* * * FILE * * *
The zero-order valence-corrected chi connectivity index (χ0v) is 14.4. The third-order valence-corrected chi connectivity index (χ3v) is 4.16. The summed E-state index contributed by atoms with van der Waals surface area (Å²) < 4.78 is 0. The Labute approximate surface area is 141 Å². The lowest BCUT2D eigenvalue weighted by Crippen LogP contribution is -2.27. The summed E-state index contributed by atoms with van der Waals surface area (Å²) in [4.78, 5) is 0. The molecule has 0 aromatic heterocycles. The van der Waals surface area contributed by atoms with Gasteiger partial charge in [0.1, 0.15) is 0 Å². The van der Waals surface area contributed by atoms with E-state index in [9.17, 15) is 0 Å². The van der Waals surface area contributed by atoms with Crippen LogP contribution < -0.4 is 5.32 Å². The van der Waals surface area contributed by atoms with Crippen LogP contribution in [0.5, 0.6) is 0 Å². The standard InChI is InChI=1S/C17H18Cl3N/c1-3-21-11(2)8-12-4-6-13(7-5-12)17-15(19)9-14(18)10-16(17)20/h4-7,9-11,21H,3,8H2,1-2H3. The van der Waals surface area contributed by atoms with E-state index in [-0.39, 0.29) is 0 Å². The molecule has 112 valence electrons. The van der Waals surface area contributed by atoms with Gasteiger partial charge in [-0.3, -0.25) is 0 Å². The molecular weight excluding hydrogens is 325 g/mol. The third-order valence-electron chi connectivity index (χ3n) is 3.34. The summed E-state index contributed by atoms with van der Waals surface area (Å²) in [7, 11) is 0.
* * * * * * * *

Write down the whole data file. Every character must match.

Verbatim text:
The zero-order valence-corrected chi connectivity index (χ0v) is 14.4. The third-order valence-corrected chi connectivity index (χ3v) is 4.16. The summed E-state index contributed by atoms with van der Waals surface area (Å²) < 4.78 is 0. The Labute approximate surface area is 141 Å². The lowest BCUT2D eigenvalue weighted by Crippen LogP contribution is -2.27. The summed E-state index contributed by atoms with van der Waals surface area (Å²) in [4.78, 5) is 0. The molecule has 0 aromatic heterocycles. The van der Waals surface area contributed by atoms with Gasteiger partial charge in [0.1, 0.15) is 0 Å². The van der Waals surface area contributed by atoms with E-state index in [9.17, 15) is 0 Å². The van der Waals surface area contributed by atoms with Crippen LogP contribution < -0.4 is 5.32 Å². The van der Waals surface area contributed by atoms with Crippen LogP contribution in [0.5, 0.6) is 0 Å². The standard InChI is InChI=1S/C17H18Cl3N/c1-3-21-11(2)8-12-4-6-13(7-5-12)17-15(19)9-14(18)10-16(17)20/h4-7,9-11,21H,3,8H2,1-2H3. The van der Waals surface area contributed by atoms with E-state index in [-0.39, 0.29) is 0 Å². The molecule has 112 valence electrons. The van der Waals surface area contributed by atoms with Gasteiger partial charge in [-0.3, -0.25) is 0 Å². The molecular weight excluding hydrogens is 325 g/mol. The third-order valence-electron chi connectivity index (χ3n) is 3.34. The summed E-state index contributed by atoms with van der Waals surface area (Å²) in [7, 11) is 0.